01 May How to Get to the Top on Your Own Terms
Finding a job you love and a career you can rise in is no easy feat. I changed my career many times before I realized my passion, and before my wife and I founded Likeable. From a ballpark vendor, to a reality TV star, and an insurance salesman, to math teacher, I had many jobs before venturing into entrepreneurship and authorship. I had the pleasure of speaking to Lauren Maillian Bias a few weeks ago on my radio show. Lauren is a serial entrepreneur, investor, advisor, and now author. Her new book, The Path Redefined: Getting to the Top on Your Own Terms highlights professional and personal success in today’s world. I asked Lauren for a roadmap to get to the top on your terms, and these are the 9 things she told me:
1. Embrace fear and failure as growth. Failure is a place of potential between where you are and where you want to be. Once embraced, failure allows you to accelerate success by quickly adapting through clear communication. How you handle failure speaks to if you have actually failed.
2. Realize your value and identify your strengths. Build your reputation on your strengths and explore other areas of interest or skill once you’ve already established your expertise in your core competency.
3. Use the power of transparency to build integrity and reputation. The most valuable strengths — integrity, honesty, and humility — cannot be taught. Incredible opportunities are given to those who will handle them professionally and have shown they are committed to quickly learning everything they need to know.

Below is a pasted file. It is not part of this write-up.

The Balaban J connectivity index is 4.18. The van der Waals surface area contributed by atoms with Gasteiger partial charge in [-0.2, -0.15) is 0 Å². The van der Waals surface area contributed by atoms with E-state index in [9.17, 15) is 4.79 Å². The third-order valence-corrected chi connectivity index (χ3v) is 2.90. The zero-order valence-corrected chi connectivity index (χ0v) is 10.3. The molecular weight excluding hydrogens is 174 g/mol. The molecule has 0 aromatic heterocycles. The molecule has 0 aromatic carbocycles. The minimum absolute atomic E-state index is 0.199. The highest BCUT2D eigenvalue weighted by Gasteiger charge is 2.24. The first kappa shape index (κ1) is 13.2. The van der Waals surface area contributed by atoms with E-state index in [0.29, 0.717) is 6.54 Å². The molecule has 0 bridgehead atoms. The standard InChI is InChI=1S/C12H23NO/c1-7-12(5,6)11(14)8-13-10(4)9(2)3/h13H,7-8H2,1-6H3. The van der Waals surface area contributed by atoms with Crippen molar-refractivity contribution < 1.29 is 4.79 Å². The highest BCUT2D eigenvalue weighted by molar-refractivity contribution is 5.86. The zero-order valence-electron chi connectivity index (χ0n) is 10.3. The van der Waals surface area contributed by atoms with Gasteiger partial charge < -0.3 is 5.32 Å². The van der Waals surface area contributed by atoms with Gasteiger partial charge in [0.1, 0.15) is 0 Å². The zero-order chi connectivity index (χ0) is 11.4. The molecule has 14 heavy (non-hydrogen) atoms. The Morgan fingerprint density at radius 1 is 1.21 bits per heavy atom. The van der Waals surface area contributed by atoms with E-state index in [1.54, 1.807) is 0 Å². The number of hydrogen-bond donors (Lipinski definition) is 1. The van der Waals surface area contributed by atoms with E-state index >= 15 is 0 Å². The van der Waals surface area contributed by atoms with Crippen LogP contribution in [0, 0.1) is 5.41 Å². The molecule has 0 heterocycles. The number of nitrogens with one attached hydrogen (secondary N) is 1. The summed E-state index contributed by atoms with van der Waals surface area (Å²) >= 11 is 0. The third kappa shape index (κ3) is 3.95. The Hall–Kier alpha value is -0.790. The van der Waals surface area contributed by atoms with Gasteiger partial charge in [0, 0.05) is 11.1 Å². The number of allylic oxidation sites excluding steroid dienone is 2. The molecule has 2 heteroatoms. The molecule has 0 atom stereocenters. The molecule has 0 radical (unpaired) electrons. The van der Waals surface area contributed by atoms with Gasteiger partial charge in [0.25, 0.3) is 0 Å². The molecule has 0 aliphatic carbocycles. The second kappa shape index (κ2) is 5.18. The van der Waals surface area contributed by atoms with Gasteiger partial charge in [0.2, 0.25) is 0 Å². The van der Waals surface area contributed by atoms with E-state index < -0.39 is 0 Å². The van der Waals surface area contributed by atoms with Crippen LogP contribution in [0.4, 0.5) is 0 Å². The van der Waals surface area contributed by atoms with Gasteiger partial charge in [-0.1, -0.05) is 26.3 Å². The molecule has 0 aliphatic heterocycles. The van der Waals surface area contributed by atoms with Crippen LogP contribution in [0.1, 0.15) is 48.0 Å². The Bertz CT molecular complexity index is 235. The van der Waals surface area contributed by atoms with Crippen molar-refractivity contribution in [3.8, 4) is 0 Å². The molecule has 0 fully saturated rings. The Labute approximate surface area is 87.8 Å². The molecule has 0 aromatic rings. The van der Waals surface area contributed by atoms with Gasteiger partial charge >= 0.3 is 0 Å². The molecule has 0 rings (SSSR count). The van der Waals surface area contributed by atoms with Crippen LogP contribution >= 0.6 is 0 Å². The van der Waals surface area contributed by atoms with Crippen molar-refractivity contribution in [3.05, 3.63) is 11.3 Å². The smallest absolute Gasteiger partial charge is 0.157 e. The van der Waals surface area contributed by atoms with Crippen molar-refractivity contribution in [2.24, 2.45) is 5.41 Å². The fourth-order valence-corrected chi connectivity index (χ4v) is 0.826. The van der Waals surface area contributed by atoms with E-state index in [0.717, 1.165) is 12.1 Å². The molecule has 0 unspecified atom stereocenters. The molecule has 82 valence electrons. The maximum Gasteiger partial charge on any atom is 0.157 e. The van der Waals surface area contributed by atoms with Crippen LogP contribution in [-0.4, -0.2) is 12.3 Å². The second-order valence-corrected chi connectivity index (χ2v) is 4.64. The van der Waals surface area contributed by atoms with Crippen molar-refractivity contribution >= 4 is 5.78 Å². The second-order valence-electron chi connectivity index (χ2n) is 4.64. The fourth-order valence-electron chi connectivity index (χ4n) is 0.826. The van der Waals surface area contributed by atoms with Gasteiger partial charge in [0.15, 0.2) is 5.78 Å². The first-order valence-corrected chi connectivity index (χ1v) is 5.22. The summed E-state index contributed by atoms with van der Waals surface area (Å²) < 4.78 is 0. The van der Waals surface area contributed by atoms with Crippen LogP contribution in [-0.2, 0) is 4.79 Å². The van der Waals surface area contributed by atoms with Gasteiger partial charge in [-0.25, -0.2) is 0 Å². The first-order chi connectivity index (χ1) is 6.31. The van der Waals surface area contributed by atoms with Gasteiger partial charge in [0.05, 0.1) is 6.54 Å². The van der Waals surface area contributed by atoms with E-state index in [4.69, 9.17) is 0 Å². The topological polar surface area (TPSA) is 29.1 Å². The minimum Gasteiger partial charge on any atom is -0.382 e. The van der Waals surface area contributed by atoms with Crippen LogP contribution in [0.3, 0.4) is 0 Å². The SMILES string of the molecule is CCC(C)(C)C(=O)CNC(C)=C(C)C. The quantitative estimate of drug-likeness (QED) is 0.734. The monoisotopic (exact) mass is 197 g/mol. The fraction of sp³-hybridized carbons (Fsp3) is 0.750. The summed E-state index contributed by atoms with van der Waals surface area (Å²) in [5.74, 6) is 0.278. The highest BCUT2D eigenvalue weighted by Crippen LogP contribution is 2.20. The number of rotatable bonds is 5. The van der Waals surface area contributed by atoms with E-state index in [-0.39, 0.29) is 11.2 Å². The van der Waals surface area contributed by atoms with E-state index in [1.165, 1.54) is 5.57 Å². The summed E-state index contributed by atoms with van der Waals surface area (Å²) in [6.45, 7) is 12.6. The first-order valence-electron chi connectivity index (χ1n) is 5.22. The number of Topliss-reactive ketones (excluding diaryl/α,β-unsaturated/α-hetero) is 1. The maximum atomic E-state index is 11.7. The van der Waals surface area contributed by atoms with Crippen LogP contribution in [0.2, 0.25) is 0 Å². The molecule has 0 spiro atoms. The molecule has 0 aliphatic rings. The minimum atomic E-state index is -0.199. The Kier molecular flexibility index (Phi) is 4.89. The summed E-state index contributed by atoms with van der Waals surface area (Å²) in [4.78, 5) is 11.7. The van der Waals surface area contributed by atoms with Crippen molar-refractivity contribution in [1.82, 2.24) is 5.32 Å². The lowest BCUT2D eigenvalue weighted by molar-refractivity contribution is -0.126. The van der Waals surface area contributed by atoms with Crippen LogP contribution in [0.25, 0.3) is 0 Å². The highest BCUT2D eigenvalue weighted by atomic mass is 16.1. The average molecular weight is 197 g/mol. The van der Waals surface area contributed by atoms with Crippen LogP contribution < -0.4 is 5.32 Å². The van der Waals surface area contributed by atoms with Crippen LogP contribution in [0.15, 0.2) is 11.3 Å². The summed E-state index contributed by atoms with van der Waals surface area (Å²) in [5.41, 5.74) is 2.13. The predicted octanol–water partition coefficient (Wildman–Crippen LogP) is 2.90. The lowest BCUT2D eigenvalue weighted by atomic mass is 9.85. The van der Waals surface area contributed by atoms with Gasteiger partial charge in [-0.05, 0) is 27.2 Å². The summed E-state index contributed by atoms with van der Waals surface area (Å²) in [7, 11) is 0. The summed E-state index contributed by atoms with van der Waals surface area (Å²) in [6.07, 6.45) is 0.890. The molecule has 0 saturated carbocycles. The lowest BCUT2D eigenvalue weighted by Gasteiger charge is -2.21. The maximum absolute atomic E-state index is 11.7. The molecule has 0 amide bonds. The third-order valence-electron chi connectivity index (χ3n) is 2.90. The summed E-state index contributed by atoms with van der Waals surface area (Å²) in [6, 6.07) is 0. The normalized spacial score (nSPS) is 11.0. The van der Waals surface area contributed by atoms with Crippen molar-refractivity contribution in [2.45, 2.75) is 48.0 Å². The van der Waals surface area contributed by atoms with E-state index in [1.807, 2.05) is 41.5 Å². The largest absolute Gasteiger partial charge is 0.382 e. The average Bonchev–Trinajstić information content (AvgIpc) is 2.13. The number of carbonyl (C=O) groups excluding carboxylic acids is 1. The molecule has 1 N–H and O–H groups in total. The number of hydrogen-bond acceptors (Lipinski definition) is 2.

4. Don’t shy away from responsibility. Experience under your belt trumps the title on your resume. Get your sleeves dirty, especially early on in your career.
5. Trust your intuition and refer to logic to design your own professional life. You know in your gut what makes you happy. You know in your head what you must do. Combine these two to define your professional plan.
6. Make connections before you need them and know how to work and add value within your network. The earlier the connections, the better, and the more genuine connections, the better. The key is to make connections and help others before you need their help. Then, they’ll be there for you when you do need it.
7. Become very self aware to accelerate your professional maturity. Learn the value of being inquisitive and processing feedback to evolve, and handle situations with additional perspective.
8. Accept that perception is reality and know how to monitor how your actions are perceived by your colleagues. You may think you know better but the reality is, how you’re perceived by others is the reality. If you’re not sure how you’re perceived by others – ask! (even anonymously). Regular feedback is necessary for growth.
9. Your professional success depends on your personal happiness. Integrate what keeps you professionally motivated into your personal non-negotiables.
This last one is most important for me – too many people think success at work and happiness at home and in life are unrelated – when that couldn’t be further from the truth. In order to “get to the top” at work, you’ve got to be happy both at work, and outside of work.
What are your thoughts? How are you “getting to the top” on your terms? What does that mean for you. Please let me know in the Comments section below!